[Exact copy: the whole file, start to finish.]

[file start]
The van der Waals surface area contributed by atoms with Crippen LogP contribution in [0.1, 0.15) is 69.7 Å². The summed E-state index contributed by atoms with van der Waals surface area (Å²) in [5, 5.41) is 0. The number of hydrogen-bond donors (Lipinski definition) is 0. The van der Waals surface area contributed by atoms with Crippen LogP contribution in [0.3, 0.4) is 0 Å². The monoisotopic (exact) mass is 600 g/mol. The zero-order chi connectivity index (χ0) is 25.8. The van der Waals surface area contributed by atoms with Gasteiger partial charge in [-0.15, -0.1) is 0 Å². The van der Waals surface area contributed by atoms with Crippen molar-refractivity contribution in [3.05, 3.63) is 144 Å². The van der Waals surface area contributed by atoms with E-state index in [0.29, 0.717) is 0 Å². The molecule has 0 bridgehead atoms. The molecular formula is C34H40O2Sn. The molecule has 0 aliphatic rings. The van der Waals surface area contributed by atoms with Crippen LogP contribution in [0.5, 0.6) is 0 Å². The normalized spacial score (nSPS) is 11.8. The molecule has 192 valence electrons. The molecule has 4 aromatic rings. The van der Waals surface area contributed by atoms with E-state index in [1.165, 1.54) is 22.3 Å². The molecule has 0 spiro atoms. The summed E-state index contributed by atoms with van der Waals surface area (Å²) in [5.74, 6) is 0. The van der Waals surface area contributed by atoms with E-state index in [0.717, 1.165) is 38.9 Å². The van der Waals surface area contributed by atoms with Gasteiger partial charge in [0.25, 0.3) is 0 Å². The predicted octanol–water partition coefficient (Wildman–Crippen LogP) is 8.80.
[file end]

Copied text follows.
The van der Waals surface area contributed by atoms with Crippen LogP contribution in [0.1, 0.15) is 69.7 Å². The summed E-state index contributed by atoms with van der Waals surface area (Å²) in [5, 5.41) is 0. The number of hydrogen-bond donors (Lipinski definition) is 0. The van der Waals surface area contributed by atoms with Crippen LogP contribution in [0.3, 0.4) is 0 Å². The monoisotopic (exact) mass is 600 g/mol. The zero-order chi connectivity index (χ0) is 25.8. The van der Waals surface area contributed by atoms with Gasteiger partial charge in [-0.15, -0.1) is 0 Å². The van der Waals surface area contributed by atoms with Crippen molar-refractivity contribution in [3.05, 3.63) is 144 Å². The van der Waals surface area contributed by atoms with E-state index in [0.29, 0.717) is 0 Å². The molecule has 0 bridgehead atoms. The molecular formula is C34H40O2Sn. The molecule has 0 aliphatic rings. The van der Waals surface area contributed by atoms with Crippen LogP contribution in [0.5, 0.6) is 0 Å². The normalized spacial score (nSPS) is 11.8. The molecule has 192 valence electrons. The molecule has 4 aromatic rings. The van der Waals surface area contributed by atoms with E-state index in [1.165, 1.54) is 22.3 Å². The molecule has 0 spiro atoms. The summed E-state index contributed by atoms with van der Waals surface area (Å²) in [5.74, 6) is 0. The van der Waals surface area contributed by atoms with E-state index in [0.717, 1.165) is 38.9 Å². The van der Waals surface area contributed by atoms with Gasteiger partial charge in [0.25, 0.3) is 0 Å². The predicted octanol–water partition coefficient (Wildman–Crippen LogP) is 8.80.